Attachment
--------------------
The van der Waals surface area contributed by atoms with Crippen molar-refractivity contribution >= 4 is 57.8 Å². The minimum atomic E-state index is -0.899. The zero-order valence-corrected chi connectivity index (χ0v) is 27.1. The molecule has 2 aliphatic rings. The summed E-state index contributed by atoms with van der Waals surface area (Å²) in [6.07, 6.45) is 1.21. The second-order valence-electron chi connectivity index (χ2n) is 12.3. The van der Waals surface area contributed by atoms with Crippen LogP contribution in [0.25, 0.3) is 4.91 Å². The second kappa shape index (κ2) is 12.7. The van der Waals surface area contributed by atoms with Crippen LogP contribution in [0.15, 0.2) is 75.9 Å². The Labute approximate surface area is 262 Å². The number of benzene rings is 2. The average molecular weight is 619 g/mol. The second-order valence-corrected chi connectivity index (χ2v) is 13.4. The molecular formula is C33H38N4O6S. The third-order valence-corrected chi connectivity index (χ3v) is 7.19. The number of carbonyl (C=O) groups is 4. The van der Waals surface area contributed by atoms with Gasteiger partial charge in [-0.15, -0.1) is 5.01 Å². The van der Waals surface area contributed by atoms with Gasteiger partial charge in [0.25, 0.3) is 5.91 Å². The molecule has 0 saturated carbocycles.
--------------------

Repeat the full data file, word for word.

The van der Waals surface area contributed by atoms with Crippen molar-refractivity contribution >= 4 is 57.8 Å². The minimum atomic E-state index is -0.899. The zero-order valence-corrected chi connectivity index (χ0v) is 27.1. The molecule has 2 aliphatic rings. The summed E-state index contributed by atoms with van der Waals surface area (Å²) in [6.07, 6.45) is 1.21. The second-order valence-electron chi connectivity index (χ2n) is 12.3. The van der Waals surface area contributed by atoms with Crippen LogP contribution in [0.25, 0.3) is 4.91 Å². The second kappa shape index (κ2) is 12.7. The van der Waals surface area contributed by atoms with Crippen LogP contribution in [0.15, 0.2) is 75.9 Å². The Labute approximate surface area is 262 Å². The number of benzene rings is 2. The average molecular weight is 619 g/mol. The second-order valence-corrected chi connectivity index (χ2v) is 13.4. The molecular formula is C33H38N4O6S. The third-order valence-corrected chi connectivity index (χ3v) is 7.19. The number of carbonyl (C=O) groups is 4. The van der Waals surface area contributed by atoms with Gasteiger partial charge in [-0.15, -0.1) is 5.01 Å². The van der Waals surface area contributed by atoms with Gasteiger partial charge in [0.25, 0.3) is 5.91 Å². The molecule has 0 saturated carbocycles.